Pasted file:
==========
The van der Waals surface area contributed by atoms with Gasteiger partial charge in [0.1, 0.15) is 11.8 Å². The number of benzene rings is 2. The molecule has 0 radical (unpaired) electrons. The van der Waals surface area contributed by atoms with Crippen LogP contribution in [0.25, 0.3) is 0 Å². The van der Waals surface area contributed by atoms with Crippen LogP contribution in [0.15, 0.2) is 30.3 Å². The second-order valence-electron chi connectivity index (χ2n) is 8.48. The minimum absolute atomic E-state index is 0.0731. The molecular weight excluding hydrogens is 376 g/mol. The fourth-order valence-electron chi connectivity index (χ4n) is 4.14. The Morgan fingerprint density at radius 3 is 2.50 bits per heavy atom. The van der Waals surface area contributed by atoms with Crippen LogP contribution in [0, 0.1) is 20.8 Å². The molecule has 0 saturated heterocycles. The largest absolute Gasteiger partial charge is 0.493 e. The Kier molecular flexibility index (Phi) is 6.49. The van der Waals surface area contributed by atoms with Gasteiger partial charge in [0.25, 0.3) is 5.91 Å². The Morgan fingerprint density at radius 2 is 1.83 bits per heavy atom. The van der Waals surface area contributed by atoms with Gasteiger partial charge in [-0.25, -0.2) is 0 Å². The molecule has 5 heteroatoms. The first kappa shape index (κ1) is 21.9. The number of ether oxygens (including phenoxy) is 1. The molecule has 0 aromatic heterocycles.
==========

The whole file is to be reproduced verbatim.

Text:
The van der Waals surface area contributed by atoms with Gasteiger partial charge in [0.1, 0.15) is 11.8 Å². The number of benzene rings is 2. The molecule has 0 radical (unpaired) electrons. The van der Waals surface area contributed by atoms with Crippen LogP contribution in [0.25, 0.3) is 0 Å². The van der Waals surface area contributed by atoms with Crippen LogP contribution in [0.15, 0.2) is 30.3 Å². The second-order valence-electron chi connectivity index (χ2n) is 8.48. The minimum absolute atomic E-state index is 0.0731. The molecular weight excluding hydrogens is 376 g/mol. The fourth-order valence-electron chi connectivity index (χ4n) is 4.14. The Morgan fingerprint density at radius 3 is 2.50 bits per heavy atom. The van der Waals surface area contributed by atoms with Crippen LogP contribution in [0, 0.1) is 20.8 Å². The molecule has 0 saturated heterocycles. The largest absolute Gasteiger partial charge is 0.493 e. The Kier molecular flexibility index (Phi) is 6.49. The van der Waals surface area contributed by atoms with Gasteiger partial charge in [0.25, 0.3) is 5.91 Å². The Morgan fingerprint density at radius 2 is 1.83 bits per heavy atom. The van der Waals surface area contributed by atoms with Gasteiger partial charge in [-0.25, -0.2) is 0 Å². The molecule has 5 heteroatoms. The first kappa shape index (κ1) is 21.9. The number of ether oxygens (including phenoxy) is 1. The molecule has 0 aromatic heterocycles.